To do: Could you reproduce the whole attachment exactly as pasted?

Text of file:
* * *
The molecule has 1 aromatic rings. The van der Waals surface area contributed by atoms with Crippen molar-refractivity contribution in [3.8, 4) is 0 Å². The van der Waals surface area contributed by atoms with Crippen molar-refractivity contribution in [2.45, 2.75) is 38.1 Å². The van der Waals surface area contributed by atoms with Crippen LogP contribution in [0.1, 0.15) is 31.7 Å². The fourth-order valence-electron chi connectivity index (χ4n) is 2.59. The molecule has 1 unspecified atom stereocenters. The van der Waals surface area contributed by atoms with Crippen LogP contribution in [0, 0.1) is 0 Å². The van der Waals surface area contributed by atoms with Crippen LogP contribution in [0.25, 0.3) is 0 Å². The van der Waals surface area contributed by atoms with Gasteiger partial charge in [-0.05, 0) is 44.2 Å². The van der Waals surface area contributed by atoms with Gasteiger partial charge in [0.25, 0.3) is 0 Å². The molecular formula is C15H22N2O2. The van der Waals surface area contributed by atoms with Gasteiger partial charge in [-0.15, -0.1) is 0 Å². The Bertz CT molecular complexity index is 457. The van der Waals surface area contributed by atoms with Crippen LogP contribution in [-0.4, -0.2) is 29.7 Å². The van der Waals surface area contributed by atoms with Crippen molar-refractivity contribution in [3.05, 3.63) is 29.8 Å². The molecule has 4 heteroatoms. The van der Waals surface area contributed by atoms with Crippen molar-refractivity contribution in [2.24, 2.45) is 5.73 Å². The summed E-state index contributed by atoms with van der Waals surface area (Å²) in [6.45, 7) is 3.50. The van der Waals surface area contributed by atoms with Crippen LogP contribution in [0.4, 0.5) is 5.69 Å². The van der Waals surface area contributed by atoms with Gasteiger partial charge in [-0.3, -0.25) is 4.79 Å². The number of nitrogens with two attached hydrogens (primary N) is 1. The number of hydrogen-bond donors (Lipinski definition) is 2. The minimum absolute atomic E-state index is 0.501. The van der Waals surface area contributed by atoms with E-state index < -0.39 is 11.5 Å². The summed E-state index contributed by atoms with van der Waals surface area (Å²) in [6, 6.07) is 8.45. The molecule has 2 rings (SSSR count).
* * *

The molecule has 1 aromatic rings. The van der Waals surface area contributed by atoms with Crippen molar-refractivity contribution in [3.8, 4) is 0 Å². The van der Waals surface area contributed by atoms with Crippen molar-refractivity contribution in [2.45, 2.75) is 38.1 Å². The van der Waals surface area contributed by atoms with Crippen LogP contribution in [0.1, 0.15) is 31.7 Å². The fourth-order valence-electron chi connectivity index (χ4n) is 2.59. The molecule has 1 unspecified atom stereocenters. The van der Waals surface area contributed by atoms with Crippen LogP contribution in [0, 0.1) is 0 Å². The van der Waals surface area contributed by atoms with Crippen LogP contribution in [0.25, 0.3) is 0 Å². The van der Waals surface area contributed by atoms with Gasteiger partial charge in [-0.05, 0) is 44.2 Å². The van der Waals surface area contributed by atoms with Gasteiger partial charge in [0.25, 0.3) is 0 Å². The molecular formula is C15H22N2O2. The van der Waals surface area contributed by atoms with Gasteiger partial charge in [-0.15, -0.1) is 0 Å². The Bertz CT molecular complexity index is 457. The van der Waals surface area contributed by atoms with Crippen LogP contribution in [-0.4, -0.2) is 29.7 Å². The van der Waals surface area contributed by atoms with Crippen molar-refractivity contribution in [3.05, 3.63) is 29.8 Å². The molecule has 4 heteroatoms. The van der Waals surface area contributed by atoms with Crippen molar-refractivity contribution in [2.24, 2.45) is 5.73 Å². The summed E-state index contributed by atoms with van der Waals surface area (Å²) in [6.45, 7) is 3.50. The van der Waals surface area contributed by atoms with Crippen LogP contribution in [0.4, 0.5) is 5.69 Å². The van der Waals surface area contributed by atoms with Gasteiger partial charge in [-0.3, -0.25) is 4.79 Å². The number of nitrogens with two attached hydrogens (primary N) is 1. The number of hydrogen-bond donors (Lipinski definition) is 2. The minimum absolute atomic E-state index is 0.501. The van der Waals surface area contributed by atoms with E-state index < -0.39 is 11.5 Å². The summed E-state index contributed by atoms with van der Waals surface area (Å²) in [6, 6.07) is 8.45. The molecule has 2 rings (SSSR count).